Ilott v Mitson: The Importance of a Properly Drafted Will
15 Jun 2015
Daughter wins £164,000 after decade-long legal battle over will with charities.
When Melita Jackson died in 2004, she specifically stated in her last will that her daughter, Heather Ilott, was not to benefit from her estate. Her £486,000 estate was left to The Blue Cross, the Royal Society for the Protection of Birds and the Royal Society for the Prevention of Cruelty to Animals, and she donated £5,000 to the BBC Benevolent Fund.
The relationship between mother and daughter soured when, aged 17, Heather Ilott eloped with her future husband. Mrs Ilott, now 54, who was an only child born two months after her father died in an accident, had in 2007 won the right to an inheritance of £50,000 after a district judge concluded she had been "unreasonably" excluded by her mother.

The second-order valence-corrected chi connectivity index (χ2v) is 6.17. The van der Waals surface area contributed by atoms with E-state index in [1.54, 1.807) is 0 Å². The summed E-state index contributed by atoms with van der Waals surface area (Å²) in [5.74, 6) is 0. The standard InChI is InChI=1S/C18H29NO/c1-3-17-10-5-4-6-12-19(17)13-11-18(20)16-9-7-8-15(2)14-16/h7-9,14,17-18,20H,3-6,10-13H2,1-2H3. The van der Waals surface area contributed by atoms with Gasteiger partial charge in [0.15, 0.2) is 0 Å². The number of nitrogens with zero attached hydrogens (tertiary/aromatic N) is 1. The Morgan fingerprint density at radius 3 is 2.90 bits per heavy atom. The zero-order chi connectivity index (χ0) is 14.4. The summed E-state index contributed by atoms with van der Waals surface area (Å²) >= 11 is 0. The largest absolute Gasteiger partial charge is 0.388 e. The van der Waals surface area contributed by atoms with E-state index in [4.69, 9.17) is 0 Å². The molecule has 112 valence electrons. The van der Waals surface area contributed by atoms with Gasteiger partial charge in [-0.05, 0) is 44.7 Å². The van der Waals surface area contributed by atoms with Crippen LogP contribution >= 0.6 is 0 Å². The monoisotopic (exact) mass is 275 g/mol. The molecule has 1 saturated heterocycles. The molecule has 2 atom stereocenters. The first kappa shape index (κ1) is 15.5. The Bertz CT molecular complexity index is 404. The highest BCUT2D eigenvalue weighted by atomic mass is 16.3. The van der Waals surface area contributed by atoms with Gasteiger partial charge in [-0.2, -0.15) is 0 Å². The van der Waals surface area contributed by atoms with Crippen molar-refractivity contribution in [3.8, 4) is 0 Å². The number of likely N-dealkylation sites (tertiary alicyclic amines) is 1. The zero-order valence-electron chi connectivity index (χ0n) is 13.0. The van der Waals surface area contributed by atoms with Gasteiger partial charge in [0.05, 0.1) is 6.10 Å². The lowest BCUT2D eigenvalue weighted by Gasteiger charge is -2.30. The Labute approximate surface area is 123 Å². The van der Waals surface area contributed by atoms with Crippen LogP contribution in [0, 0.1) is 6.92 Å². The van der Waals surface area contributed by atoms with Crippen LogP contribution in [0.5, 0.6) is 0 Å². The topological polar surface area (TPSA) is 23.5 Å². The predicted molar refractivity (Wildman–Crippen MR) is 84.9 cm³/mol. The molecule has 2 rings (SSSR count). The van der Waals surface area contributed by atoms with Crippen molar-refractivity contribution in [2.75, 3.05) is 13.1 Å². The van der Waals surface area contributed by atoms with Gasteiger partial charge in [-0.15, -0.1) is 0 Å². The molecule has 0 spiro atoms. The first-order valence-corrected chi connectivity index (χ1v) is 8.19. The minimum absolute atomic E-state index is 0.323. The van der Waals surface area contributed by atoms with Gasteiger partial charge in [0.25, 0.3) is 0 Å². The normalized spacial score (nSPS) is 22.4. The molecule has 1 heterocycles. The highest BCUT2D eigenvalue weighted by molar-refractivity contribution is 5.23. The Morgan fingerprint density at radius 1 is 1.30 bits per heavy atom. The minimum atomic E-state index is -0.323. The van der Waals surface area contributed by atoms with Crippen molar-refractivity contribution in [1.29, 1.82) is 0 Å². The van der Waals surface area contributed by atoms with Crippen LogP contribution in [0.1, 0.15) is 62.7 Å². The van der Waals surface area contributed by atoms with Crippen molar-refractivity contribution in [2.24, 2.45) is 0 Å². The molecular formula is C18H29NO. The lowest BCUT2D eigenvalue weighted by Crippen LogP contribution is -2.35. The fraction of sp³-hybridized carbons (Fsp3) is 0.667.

In July 2015, the Court of Appeal ruled she was entitled to a third of the estate because her mother hadn't left "reasonable provision" for her in the will.
It has always been important for individuals to consider the impact of the law when drafting a will, especially when considering disinheriting one or more family members. This ruling reinforces the importance of taking professional advice when preparing a will and regularly revising and updating the will itself. Further, if particular family members are to be disinherited, a properly drafted letter of wishes ought to be considered.
If you require legal advice or guidance drafting your will, please contact one of our wills and probate solicitors from the private client team at Hewitt and Gilpin Belfast on 028 90 573 573.